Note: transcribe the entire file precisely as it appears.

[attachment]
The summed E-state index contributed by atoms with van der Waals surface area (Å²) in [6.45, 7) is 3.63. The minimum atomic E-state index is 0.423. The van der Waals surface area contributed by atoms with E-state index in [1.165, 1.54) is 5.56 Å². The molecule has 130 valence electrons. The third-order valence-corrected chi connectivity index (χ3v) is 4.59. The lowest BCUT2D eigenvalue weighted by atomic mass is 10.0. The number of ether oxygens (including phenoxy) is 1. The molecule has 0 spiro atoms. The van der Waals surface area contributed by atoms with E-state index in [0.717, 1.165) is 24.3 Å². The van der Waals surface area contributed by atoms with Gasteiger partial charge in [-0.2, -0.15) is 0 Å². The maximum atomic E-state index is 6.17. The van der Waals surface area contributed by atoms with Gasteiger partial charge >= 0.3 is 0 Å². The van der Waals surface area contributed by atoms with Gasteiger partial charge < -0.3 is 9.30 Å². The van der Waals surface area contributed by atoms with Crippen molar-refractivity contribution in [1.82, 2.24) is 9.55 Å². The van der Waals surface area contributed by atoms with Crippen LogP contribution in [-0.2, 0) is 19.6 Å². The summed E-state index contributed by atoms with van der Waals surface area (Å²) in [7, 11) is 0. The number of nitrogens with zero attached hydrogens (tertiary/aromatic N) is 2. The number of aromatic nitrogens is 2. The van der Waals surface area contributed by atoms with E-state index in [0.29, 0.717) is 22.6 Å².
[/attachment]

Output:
The summed E-state index contributed by atoms with van der Waals surface area (Å²) in [6.45, 7) is 3.63. The minimum atomic E-state index is 0.423. The van der Waals surface area contributed by atoms with E-state index in [1.165, 1.54) is 5.56 Å². The molecule has 130 valence electrons. The third-order valence-corrected chi connectivity index (χ3v) is 4.59. The lowest BCUT2D eigenvalue weighted by atomic mass is 10.0. The number of ether oxygens (including phenoxy) is 1. The molecule has 0 spiro atoms. The van der Waals surface area contributed by atoms with E-state index in [0.717, 1.165) is 24.3 Å². The van der Waals surface area contributed by atoms with Gasteiger partial charge in [-0.2, -0.15) is 0 Å². The maximum atomic E-state index is 6.17. The van der Waals surface area contributed by atoms with Gasteiger partial charge >= 0.3 is 0 Å². The van der Waals surface area contributed by atoms with Gasteiger partial charge < -0.3 is 9.30 Å². The van der Waals surface area contributed by atoms with Crippen molar-refractivity contribution in [1.82, 2.24) is 9.55 Å². The van der Waals surface area contributed by atoms with Crippen LogP contribution in [-0.2, 0) is 19.6 Å². The summed E-state index contributed by atoms with van der Waals surface area (Å²) in [7, 11) is 0. The number of nitrogens with zero attached hydrogens (tertiary/aromatic N) is 2. The number of aromatic nitrogens is 2. The van der Waals surface area contributed by atoms with E-state index in [0.29, 0.717) is 22.6 Å².